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Sitdown Sunday 7 deadly reads

The very best of the week’s writing from around the world.

IT’S A DAY of rest, and you may be in the mood for a quiet corner and a comfy chair. We’ve hand-picked the week’s best reads for you to savour this Sunday.

1. Six men, 19 months, one space capsule
Bill Donahue on the men who spent 520 days in cramped isolation on a ‘Mars mission’… in a Russian warehouse (Wired).

Charles was strumming on a plastic instrument, playing Guitar Hero. Urbina was singing. They were wearing socks without shoes, both of them, and they were killing time. It would still be more than a year until they could step out and see sunlight.

2. The rats of New York City
Mark Jacobson on the city’s unseen residents, and how they have become an obsession for some (New York magazine).

The rat population, spurred by ever more garbage for the rodents to eat, has increased, perhaps dramatically. You hear all sorts of numbers. One PMP told me there were “three, maybe four” rats for every person. “Thirty-two million rats?” I asked. “Well, at least 20 million,” the PMP replied.

3. How Rupert Murdoch – and his family – tackled the hacking scandal
Sarah Ellison talked to News Corporation insiders to discover what the hacking scandal looked like from Murdoch’s perspective (Vanity Fair).

Rupert kept doing things that didn’t help the cause. Despite explicit advice not to, he took a walk around Mayfair with Rebekah Brooks shortly after arriving in London. He responded to a question about his first priority by pointing to Brooks, saying, “This one.”

4. Owning a dog in Iran
Azadeh Moaveni on the strange life of a beagle in Tehran, where pet dogs are illegal (Guernica).

The customs officer scratched his pious stubble and leaned back in his chair, scanning the dog’s vaccination booklet. The beagle had come from a two-square-foot cage in Istanbul’s grand bazaar, and his vaccines were as suspect as the leather-jacketed, dog-despising pet dealers who’d sold him.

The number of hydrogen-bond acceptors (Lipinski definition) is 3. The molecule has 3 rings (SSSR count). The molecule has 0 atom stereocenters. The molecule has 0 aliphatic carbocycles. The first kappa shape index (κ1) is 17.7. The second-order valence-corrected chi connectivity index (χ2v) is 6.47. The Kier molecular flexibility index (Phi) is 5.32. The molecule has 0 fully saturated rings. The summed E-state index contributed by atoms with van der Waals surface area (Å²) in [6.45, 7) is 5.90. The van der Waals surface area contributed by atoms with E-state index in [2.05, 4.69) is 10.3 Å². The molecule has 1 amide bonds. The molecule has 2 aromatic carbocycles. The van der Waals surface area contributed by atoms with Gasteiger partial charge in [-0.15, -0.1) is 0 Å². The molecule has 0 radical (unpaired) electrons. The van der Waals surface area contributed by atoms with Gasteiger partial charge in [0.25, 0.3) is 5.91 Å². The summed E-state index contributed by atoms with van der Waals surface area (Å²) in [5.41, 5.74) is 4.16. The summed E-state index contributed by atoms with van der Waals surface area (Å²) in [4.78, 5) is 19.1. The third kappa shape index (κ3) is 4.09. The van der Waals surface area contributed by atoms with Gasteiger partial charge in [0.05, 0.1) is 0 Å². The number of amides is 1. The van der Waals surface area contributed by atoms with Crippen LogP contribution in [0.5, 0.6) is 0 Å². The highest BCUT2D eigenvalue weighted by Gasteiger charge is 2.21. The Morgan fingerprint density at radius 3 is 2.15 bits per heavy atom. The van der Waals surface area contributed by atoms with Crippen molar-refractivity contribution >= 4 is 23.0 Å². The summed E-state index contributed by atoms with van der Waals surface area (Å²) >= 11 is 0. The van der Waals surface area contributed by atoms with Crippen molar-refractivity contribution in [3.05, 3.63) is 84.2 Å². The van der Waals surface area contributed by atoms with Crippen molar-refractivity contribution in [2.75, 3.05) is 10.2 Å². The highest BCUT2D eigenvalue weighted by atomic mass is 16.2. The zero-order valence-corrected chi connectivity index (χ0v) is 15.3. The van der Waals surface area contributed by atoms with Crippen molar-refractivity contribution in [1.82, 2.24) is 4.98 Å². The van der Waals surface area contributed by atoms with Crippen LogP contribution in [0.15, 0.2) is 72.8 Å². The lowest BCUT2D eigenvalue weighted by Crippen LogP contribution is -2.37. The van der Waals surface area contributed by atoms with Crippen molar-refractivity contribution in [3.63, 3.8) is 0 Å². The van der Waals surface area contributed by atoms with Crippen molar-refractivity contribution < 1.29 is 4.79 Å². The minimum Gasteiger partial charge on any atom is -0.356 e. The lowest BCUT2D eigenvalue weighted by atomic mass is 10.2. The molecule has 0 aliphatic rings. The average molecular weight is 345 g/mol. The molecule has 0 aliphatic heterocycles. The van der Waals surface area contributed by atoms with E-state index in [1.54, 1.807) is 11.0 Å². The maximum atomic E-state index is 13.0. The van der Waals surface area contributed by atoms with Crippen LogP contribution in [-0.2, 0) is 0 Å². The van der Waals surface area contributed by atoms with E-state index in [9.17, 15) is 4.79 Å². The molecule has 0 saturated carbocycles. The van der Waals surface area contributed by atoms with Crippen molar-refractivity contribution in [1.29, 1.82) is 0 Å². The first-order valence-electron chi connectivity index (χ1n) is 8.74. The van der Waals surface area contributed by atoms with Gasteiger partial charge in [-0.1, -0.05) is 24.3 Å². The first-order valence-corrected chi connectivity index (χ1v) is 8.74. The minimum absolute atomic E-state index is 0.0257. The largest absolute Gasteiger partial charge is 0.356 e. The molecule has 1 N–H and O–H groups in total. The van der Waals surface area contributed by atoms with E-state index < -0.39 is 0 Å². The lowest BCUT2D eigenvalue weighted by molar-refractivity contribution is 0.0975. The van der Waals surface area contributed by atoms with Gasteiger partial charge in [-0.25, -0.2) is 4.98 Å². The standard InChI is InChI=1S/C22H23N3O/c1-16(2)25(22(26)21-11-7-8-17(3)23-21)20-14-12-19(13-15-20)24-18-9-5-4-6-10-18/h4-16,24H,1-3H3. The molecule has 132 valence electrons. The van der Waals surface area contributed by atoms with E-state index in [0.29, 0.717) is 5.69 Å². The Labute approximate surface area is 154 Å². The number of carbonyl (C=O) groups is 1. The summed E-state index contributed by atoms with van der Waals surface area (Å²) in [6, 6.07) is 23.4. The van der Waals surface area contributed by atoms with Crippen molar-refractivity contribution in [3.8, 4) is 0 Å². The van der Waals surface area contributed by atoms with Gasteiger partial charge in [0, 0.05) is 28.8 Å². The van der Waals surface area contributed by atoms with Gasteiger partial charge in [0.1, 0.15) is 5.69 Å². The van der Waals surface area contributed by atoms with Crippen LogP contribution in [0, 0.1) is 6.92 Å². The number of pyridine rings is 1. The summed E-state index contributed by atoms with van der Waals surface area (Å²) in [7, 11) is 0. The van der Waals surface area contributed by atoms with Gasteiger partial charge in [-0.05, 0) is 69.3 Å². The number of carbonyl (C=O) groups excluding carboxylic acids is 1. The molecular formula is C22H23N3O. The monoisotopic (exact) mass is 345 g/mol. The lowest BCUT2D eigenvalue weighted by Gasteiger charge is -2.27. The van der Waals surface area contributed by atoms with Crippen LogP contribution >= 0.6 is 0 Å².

5. The last days of Colonel Gaddafi
Jon Lee Anderson on the mysterious power, and ignominious end, of Libya’s dictator (The New Yorker).

Gaddafi and a few loyalists made it into a pair of drainpipes buried in the earthen berm of a road. They were tracked down by a group of fighters from the Misurata unit. After an exchange of fire, one of Gaddafi’s men emerged from the pipe to plead for help: “My master is here, my master is here. Muammar Gaddafi is here, and he is wounded.”

6. Why you don’t make internet jokes in China
Brook Larmer on the people testing the limits of China’s internet freedom (New York Times).

Pi San finished the animation before dawn on April 4, less than 24 hours after Ai was detained [...] With a few clicks, he sent “Crack Sunflower Seeds” into cyberspace, posting it onto China’s top video Web sites. In just a few hours, a million or more netizens watched the animation online. Then the video began disappearing from Chinese Web sites one by one.


In December 1996, Neal Stephenson wrote about the laying of the longest wire on Earth – the transatlantic communications cable – for Wired magazine.

People who use the Internet (or for that matter, who make long-distance phone calls) but who don’t know about wires are just like the millions of complacent motorists who pump gasoline into their cars without ever considering where it came from or how it found its way to the corner gas station.

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